TACKLING the third instalment in a series of innovative Tchaikovsky adaptations was always going to be daunting for Matthew Bourne.
The choreographer received rave reviews for Nutcracker! in 1992, and for Swan Lake (1995), the response was even greater – which is perhaps why it’s taken him so long to come to Sleeping Beauty (the show premièred in London in December).
The performance received lukewarm reviews from critics down south, with many stating that the characters had no depth – that the most exciting performance on stage was that of a puppet.
But allow a ballet novice to venture an opinion: they’re wrong (except, perhaps, about the puppet).
Sleeping Beauty opened to a packed audience on Tuesday night, and, if the seats near mine were anything to go by, the crowd were enraptured from scene one.
Baby Aurora – a lively puppet outwitting governesses and foot servants alike and at times literally climbing the walls – is a great, comic introduction to the classic fairytale, and provided plenty of laughs from the start.
Bourne’s Beauty bears scant resemblance to the Disney story, adopting a Gothic romance approach as baby Aurora is entertained, by moonlight, by her undead fairy guardians.
Of course, we all know the story: beautiful maiden, a curse which lasts for 100 years, etc. etc.
But few in the audience will expect Bourne to use that 100 years in its entirety, spanning from the Victorian nursery up to present day (complete with text messaging tourists desperate for a glimpse of the sleeping princess).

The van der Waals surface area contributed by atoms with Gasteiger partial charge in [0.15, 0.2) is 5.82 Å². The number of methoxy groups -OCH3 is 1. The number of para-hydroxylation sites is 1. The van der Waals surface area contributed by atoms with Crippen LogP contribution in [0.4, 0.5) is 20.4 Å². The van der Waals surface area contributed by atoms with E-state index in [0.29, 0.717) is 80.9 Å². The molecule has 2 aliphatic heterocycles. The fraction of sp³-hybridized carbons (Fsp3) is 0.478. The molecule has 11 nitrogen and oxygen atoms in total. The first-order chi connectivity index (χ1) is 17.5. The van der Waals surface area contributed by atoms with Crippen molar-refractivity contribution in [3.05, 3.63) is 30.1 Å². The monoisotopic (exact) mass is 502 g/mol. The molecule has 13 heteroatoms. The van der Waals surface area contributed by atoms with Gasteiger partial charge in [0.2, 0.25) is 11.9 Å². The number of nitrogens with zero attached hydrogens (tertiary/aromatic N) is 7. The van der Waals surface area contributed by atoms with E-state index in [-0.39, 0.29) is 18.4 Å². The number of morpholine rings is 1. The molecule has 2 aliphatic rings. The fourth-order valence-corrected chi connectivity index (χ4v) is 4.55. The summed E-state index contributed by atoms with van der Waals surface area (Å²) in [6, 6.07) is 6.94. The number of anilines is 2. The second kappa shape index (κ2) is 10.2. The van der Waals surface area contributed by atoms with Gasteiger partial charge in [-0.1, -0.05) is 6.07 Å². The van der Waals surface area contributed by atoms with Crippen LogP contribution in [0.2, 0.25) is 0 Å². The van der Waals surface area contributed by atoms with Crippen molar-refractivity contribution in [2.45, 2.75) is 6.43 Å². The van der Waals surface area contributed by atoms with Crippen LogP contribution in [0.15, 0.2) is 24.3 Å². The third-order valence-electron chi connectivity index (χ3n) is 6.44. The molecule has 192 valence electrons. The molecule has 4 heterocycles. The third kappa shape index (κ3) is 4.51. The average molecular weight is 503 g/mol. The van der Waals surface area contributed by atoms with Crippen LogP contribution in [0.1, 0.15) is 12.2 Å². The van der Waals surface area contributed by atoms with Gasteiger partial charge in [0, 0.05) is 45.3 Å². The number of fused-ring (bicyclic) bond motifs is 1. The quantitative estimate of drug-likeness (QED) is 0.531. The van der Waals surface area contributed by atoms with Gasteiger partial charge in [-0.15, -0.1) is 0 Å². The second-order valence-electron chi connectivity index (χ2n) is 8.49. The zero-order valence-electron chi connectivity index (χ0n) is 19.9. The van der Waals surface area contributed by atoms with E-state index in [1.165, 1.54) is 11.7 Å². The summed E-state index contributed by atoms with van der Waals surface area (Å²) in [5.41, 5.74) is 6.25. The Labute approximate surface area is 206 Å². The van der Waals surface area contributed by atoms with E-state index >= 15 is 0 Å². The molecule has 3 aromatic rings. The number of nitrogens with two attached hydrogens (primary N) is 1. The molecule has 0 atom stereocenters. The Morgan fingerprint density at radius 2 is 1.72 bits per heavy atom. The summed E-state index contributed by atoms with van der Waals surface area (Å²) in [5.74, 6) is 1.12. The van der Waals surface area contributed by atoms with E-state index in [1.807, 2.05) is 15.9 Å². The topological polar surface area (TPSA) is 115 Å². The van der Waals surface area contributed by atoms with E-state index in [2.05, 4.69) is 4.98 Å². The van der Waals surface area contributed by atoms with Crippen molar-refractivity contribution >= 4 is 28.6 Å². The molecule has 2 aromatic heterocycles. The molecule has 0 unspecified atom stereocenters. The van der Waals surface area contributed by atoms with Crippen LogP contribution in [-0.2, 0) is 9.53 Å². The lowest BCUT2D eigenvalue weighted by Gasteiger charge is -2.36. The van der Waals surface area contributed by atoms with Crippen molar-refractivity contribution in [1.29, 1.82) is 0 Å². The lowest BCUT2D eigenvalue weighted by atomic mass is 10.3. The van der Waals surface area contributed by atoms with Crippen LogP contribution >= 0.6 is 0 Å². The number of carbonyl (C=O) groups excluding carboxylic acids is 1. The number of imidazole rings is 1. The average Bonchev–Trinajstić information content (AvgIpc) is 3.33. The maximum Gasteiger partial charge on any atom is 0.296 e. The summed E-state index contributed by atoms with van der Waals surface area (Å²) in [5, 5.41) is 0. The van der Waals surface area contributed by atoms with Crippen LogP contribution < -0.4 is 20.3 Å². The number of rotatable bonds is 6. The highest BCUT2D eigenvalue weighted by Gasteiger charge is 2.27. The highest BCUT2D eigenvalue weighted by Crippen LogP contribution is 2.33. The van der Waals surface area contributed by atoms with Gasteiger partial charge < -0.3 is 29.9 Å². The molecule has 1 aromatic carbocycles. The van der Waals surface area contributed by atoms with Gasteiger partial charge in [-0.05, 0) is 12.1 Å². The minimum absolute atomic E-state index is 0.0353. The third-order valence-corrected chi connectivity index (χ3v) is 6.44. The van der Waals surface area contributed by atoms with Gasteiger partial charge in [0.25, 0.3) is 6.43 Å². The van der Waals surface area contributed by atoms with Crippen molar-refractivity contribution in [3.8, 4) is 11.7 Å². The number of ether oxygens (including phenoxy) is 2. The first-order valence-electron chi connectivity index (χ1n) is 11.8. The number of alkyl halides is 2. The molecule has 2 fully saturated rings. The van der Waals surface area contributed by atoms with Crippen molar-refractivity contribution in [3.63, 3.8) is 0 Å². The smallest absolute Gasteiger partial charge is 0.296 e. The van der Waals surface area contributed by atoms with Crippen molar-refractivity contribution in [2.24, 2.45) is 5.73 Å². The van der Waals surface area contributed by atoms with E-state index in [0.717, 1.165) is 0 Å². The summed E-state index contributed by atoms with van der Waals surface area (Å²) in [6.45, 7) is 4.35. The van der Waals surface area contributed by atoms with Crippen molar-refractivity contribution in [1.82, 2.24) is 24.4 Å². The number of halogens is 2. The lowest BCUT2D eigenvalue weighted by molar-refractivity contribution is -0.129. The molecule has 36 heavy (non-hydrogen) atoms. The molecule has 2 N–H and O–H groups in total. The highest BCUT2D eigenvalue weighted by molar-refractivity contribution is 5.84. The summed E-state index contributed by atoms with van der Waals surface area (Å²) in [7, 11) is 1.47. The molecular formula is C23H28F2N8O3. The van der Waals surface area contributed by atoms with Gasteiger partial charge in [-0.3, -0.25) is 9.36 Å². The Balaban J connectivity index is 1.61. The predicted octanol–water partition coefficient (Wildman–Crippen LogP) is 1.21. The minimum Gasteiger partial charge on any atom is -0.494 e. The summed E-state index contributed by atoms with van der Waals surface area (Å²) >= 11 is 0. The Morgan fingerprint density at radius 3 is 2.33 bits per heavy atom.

Particular credit has to go to the two leads, whose on-stage chemistry is perfectly pitched: Aurora (Hannah Vassallo) is no prissy princess, and her playful tumbles with her true love gamekeeper are endearing and easy to relate to.
Leo (Chris Trenfield), in turn, is a likeable adaptation of the fairytale prince – and is allowed to play for laughs for a change.
Then, there’s the arguable star of the show: the charming yet sinister Caradoc, set on avenging the death of his mother, the dark fairy Carabosse (both played by Tom Jackson Greaves).
His first appearance, at an Edwardian garden party, jars (dressed in black and white, wielding a black rose – why does no one recognise a baddie when they see one?) but by the climactic scene set in a hell-fire nightclub, audience members will love to hate the tattoo-adorned bad boy.
Matthew Bourne is, undeniably, a storyteller – and herein lies his success.
Sleeping Beauty – as with his previous efforts – is an inventive and modern take on classical ballet, but his real talent lies in conveying every twist of the tale perfectly, without the need to consult the programme at interval.
Sleeping Beauty runs at the King’s Theatre until Saturday (February 16). Performances 7.30pm (and 2.30pm Sat mat) and tickets are £15-£38.50, from ATG Tickets
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